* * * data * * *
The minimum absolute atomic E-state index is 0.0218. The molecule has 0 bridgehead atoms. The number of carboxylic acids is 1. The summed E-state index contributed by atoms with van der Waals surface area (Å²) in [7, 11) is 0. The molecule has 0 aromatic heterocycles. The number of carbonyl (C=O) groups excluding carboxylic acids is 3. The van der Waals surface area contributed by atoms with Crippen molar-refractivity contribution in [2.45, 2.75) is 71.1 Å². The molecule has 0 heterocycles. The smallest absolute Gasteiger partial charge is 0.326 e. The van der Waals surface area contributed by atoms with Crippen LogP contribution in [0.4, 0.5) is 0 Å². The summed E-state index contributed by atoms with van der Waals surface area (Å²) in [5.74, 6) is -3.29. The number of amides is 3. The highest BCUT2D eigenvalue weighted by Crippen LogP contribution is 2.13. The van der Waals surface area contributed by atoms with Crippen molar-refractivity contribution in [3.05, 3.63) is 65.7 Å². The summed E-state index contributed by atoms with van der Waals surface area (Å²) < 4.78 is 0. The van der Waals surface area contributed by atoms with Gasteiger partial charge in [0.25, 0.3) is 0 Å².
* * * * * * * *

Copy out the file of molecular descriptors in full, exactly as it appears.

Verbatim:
The minimum absolute atomic E-state index is 0.0218. The molecule has 0 bridgehead atoms. The number of carboxylic acids is 1. The summed E-state index contributed by atoms with van der Waals surface area (Å²) in [7, 11) is 0. The molecule has 0 aromatic heterocycles. The number of carbonyl (C=O) groups excluding carboxylic acids is 3. The van der Waals surface area contributed by atoms with Crippen molar-refractivity contribution in [2.45, 2.75) is 71.1 Å². The molecule has 0 heterocycles. The smallest absolute Gasteiger partial charge is 0.326 e. The van der Waals surface area contributed by atoms with Crippen LogP contribution in [0.4, 0.5) is 0 Å². The summed E-state index contributed by atoms with van der Waals surface area (Å²) in [5.74, 6) is -3.29. The number of amides is 3. The highest BCUT2D eigenvalue weighted by Crippen LogP contribution is 2.13. The van der Waals surface area contributed by atoms with Crippen molar-refractivity contribution in [3.05, 3.63) is 65.7 Å². The summed E-state index contributed by atoms with van der Waals surface area (Å²) < 4.78 is 0. The van der Waals surface area contributed by atoms with Gasteiger partial charge in [0.25, 0.3) is 0 Å².